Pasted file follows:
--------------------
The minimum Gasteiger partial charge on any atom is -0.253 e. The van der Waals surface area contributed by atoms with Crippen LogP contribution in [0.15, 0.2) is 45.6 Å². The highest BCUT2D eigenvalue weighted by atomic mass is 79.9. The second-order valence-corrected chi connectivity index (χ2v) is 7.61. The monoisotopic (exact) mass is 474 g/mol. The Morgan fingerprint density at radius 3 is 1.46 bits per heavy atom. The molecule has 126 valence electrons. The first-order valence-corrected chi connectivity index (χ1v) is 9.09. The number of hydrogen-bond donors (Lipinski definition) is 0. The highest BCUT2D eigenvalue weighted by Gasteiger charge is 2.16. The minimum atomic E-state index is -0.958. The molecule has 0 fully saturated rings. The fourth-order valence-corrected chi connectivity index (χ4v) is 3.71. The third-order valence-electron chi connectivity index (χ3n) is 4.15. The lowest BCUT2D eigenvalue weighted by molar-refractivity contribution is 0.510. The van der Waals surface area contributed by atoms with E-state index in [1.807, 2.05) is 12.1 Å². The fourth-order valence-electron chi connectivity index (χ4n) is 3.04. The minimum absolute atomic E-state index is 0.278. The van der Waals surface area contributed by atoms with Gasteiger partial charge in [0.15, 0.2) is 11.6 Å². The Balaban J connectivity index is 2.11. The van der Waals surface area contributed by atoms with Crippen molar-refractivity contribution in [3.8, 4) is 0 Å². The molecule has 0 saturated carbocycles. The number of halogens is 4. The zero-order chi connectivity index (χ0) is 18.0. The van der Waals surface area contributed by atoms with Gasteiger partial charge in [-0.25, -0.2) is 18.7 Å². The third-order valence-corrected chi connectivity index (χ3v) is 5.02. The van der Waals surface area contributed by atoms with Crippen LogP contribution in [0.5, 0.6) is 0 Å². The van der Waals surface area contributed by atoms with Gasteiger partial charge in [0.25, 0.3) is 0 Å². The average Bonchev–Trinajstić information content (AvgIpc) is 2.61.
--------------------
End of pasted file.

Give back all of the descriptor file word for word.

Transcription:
The minimum Gasteiger partial charge on any atom is -0.253 e. The van der Waals surface area contributed by atoms with Crippen LogP contribution in [0.15, 0.2) is 45.6 Å². The highest BCUT2D eigenvalue weighted by atomic mass is 79.9. The second-order valence-corrected chi connectivity index (χ2v) is 7.61. The monoisotopic (exact) mass is 474 g/mol. The Morgan fingerprint density at radius 3 is 1.46 bits per heavy atom. The molecule has 126 valence electrons. The first-order valence-corrected chi connectivity index (χ1v) is 9.09. The number of hydrogen-bond donors (Lipinski definition) is 0. The highest BCUT2D eigenvalue weighted by Gasteiger charge is 2.16. The minimum atomic E-state index is -0.958. The molecule has 0 fully saturated rings. The fourth-order valence-corrected chi connectivity index (χ4v) is 3.71. The third-order valence-electron chi connectivity index (χ3n) is 4.15. The lowest BCUT2D eigenvalue weighted by molar-refractivity contribution is 0.510. The van der Waals surface area contributed by atoms with E-state index in [1.807, 2.05) is 12.1 Å². The fourth-order valence-electron chi connectivity index (χ4n) is 3.04. The minimum absolute atomic E-state index is 0.278. The van der Waals surface area contributed by atoms with Gasteiger partial charge in [0.15, 0.2) is 11.6 Å². The Balaban J connectivity index is 2.11. The van der Waals surface area contributed by atoms with Crippen molar-refractivity contribution in [3.8, 4) is 0 Å². The molecule has 0 saturated carbocycles. The number of halogens is 4. The zero-order chi connectivity index (χ0) is 18.0. The van der Waals surface area contributed by atoms with Gasteiger partial charge in [-0.25, -0.2) is 18.7 Å². The third-order valence-corrected chi connectivity index (χ3v) is 5.02. The van der Waals surface area contributed by atoms with Crippen LogP contribution in [0.5, 0.6) is 0 Å². The van der Waals surface area contributed by atoms with Gasteiger partial charge in [0.25, 0.3) is 0 Å². The average Bonchev–Trinajstić information content (AvgIpc) is 2.61.